Short Version: 36-ish minutes (not chip timed)
When does a simple 5K symbolize the end of your youth? When it’s the End of an Age 5K in the West Clermont, Ohio school district, held to commemorate the upcoming destruction of the two local high schools, Glen Este and Amelia.
No, I’m sorry. That’s the negative view. Frequently I’m told to look at this from a more positive perspective. It’s the joining together of the two schools into one brand new, updated high school.
Okay. I’m a positive person. I am positive that it feels like the destruction of my youth. Even though I visit the physical building of Glen Este High School maybe once every five years, knowing that I can’t… because it will become condos… is very unsettling.
Bruce Springsteen’s “Glory Days” came out in 1984, my freshman year of high school. Even then I knew that I was going to be the guy in the song.
Now I think I’m going down to the well tonight
And I’m going to drink till I get my fill.
And I hope when I get old I don’t sit around thinking about it
But I probably will.
Yeah, just sitting back trying to recapture
A little of the glory, yeah.Well time slips away
And leaves you with nothing, mister,but boring stories of glory days.
Songwriters: Bruce Springsteen
Glory Days lyrics © Downtown Music Publishing
Oh. It’s a dagger in the heart and a song on my playlist. I genuinely am happy for the students of the future West Clermont High School. I want them to have a great education and the new school looks amazing. But my heart. It breaks.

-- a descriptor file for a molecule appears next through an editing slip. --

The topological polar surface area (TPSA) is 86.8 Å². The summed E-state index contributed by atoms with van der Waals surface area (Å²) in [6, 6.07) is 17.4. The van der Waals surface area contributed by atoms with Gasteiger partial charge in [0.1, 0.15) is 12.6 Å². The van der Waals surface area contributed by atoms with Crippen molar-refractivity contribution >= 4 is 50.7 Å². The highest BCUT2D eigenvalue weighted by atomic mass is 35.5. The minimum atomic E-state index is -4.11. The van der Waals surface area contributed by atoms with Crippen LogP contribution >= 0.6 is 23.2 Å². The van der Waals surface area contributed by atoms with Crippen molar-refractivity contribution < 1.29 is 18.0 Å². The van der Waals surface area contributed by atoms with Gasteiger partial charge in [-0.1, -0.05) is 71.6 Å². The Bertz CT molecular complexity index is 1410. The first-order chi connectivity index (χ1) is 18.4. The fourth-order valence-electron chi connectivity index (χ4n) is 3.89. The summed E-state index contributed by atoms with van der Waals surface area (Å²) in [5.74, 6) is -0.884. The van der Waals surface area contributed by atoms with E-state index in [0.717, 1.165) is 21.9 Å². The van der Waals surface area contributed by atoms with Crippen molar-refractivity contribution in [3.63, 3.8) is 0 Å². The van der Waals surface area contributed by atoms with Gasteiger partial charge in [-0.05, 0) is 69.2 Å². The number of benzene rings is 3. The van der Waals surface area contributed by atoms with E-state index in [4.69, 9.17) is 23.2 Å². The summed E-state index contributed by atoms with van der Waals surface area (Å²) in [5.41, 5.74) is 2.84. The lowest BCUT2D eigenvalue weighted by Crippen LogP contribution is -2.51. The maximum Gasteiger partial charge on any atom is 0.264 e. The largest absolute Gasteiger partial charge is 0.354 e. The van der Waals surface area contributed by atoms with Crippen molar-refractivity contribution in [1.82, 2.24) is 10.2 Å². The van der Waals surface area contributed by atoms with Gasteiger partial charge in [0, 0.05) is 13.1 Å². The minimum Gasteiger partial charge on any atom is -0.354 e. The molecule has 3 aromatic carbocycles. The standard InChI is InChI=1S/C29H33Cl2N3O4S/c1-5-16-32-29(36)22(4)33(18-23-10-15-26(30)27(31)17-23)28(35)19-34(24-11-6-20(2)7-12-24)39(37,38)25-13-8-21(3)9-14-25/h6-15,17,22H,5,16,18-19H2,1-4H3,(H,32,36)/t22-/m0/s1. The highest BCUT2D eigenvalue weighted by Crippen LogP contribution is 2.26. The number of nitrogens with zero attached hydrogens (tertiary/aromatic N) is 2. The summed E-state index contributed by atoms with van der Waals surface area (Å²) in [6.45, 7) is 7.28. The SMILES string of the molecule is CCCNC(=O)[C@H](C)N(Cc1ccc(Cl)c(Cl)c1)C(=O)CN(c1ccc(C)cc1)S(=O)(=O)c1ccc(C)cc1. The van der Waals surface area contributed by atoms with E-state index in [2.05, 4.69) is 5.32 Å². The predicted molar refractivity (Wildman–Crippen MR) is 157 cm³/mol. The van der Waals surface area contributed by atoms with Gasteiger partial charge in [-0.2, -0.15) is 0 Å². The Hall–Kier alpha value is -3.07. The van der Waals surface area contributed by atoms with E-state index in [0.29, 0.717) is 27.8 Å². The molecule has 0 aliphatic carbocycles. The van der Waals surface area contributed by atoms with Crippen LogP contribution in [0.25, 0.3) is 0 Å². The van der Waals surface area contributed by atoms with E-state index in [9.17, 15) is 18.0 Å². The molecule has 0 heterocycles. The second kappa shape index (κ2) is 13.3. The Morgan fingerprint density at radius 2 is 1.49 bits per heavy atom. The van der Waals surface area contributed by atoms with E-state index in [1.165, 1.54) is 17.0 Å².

The race itself was fun! It’s good to know that some things never change. Cincinnati still equals humid!
As soon as I arrived at the park I saw my buddy from high school, Bob (Class of ’87). Bob and his wife, Melinda, were high school sweethearts and are two of the nicest, most genuine people you could ever meet.
Bob and I strolled over to the packet pick-up tent and got our bibs and t-shirts. Ladies, if you’ve ever run a race, I’m going to need you to sit down for this next part…
The volunteer told me that the women’s shirts had arrived looking too small for their sizes, so they were trying to give everyone the next size up. Then she handed me a shirt that fit.
??? Right? !!!
Rather than everyone receive an unwearable shirt, a good percentage could be given the next size up. I have been the volunteer who has handed every woman a toddler sized shirt and ain’t no one happy with that!
Not only was I given a shirt that fit, but it was a woman’s cut and it is sooo soft!! I could rant for hours about “unisex” race shirts. In fact, I intend to.
Bob and I enjoyed some catching up and then went our separate ways to prepare for the race. I decided to do a little jogging to bring my heart rate up and warm up my muscles.
I can remember my first season of racing and seeing runners warm up by running. That baffled me. I had precisely 3.1 miles of running energy in me and if I used any up before the race, I was certain that I would collapse into a heap around mile 2.7.
Now there I was… jogging around the trail like the experienced marathoner that I am. Haha, joke’s on me!
It makes no difference in my performance!
Such is the life of a back-of-the-packer!
Bob heard a rumor that there were about 300 of us. When it was time to start we all huddled up together on a paved park trail and sort of made the best of it.
Honest to goodness, a lady looked over at my wrist and said, “Oh, you have one of the new rose gold Road IDs! I’ve been wanting to get one of those! My birthday is coming up.”.
I said, “My birthday is tomorrow and I just got this! I love it!!”. And then we had this entire conversation about Road IDs until we were rudely interrupted by the beginning of a race.
(I intend to say a LOT more about Road ID, even though I’ve already maxed out my referrals!)
The race began and yet again I experienced something that I will never understand. If you know that you are going to walk the race, which is perfectly fine, why would you line up in front of 250 people who are going to run it? You drive 47 in the left hand lane, don’t you?